It’s been a tough year for many Prairie ranchers and farmers who have suffered through the worst drought in 70 years. Last summer, I visited some of the hard-hit regions of the Prairies during the peak of the drought. It was heartbreaking to see the sun-scorched fields and to meet farm families forced to send the majority of their breeding herds to market, selling genetics developed over generations at a fraction of their worth.
Farmers needed their governments to act, and fast. Working closely with each of the affected provinces, the Government of Canada rapidly deployed programs that would deliver a total of up to $825 million in shared disaster relief funding under the AgriRecovery framework. In Alberta, more than 12,500 ranchers have already received nearly $170 million to help cover extraordinary costs, and there is more to come. We also changed the crop insurance program so that grain producers could offer their damaged crops for animal feed and still be eligible for crop insurance payments. And we got more money into the pockets of farmers through larger advance payments under the AgriStability program.
This week, I came back to the Prairies in my first outreach since being re-appointed Minister of Agriculture and Agri-Food to hear how producers are overcoming the immense challenges and what more can be done to help them bounce back from this tough year.
The drought was a stark reminder that farmers and ranchers are among the hardest hit by climate change. And we are now seeing the devastating effects of natural disasters in neighbouring British Columbia. My heart goes out to our farm families as floodwaters wreak immense destruction on their lands, livestock and livelihoods.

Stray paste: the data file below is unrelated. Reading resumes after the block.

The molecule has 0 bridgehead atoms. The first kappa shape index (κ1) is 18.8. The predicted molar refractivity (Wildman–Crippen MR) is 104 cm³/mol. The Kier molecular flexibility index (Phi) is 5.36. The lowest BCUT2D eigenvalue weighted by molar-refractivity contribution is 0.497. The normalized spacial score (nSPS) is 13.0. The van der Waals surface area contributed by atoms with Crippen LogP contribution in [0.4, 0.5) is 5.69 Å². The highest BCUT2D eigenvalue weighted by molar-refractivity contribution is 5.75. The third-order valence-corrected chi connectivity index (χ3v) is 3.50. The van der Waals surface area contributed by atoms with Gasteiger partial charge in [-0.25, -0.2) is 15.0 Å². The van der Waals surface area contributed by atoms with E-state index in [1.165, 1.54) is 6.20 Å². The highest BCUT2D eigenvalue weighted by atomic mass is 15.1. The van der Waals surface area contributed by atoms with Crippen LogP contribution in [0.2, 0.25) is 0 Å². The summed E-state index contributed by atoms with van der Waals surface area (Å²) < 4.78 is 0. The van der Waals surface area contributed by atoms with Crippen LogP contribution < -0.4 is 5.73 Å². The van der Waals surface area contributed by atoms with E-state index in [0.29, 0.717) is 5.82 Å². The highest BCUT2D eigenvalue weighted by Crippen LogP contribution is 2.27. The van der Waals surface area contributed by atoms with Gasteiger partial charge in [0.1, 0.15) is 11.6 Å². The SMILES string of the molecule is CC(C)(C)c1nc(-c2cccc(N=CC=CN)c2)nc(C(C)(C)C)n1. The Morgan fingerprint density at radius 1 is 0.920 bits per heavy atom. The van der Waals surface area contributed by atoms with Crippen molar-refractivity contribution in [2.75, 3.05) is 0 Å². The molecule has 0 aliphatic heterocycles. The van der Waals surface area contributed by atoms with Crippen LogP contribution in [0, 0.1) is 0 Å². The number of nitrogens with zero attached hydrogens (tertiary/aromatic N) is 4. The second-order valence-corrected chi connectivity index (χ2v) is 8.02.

As we respond to catastrophes now, we must also look to the long term. Extreme weather events like this are adding more stress and unpredictability to farm businesses. How are we to build a sustainable sector that ensures clean water, air and soil for the next generation of producers? Farmers have made great gains in sustainable agriculture, but now is the time to double down to improve our resilience to the effects of climate change and reduce greenhouses gas emissions within the sector. Because without continued sustainability, we compromise our competitiveness. Canadian and international consumers are asking for more efforts, and this is where our trading partners are moving. That’s why this year the Government of Canada launched over half a billion dollars in new programming to help farmers adopt sustainable practices and clean technologies. We’re also working together with provinces to shape the next five-year, multi-billion dollar agricultural policy deal with a shared vision that prioritizes the sustainability of the sector.
The sky is the limit for Canada’s agriculture and food industry. We will have a huge role to play in feeding a growing world population. Alberta’s farm families can rest assured that we will stand shoulder-to-shoulder with them to support their growth, resilience and sustainability.
Marie-Claude Bibeau is the federal Minister of Agriculture and Agri-Food
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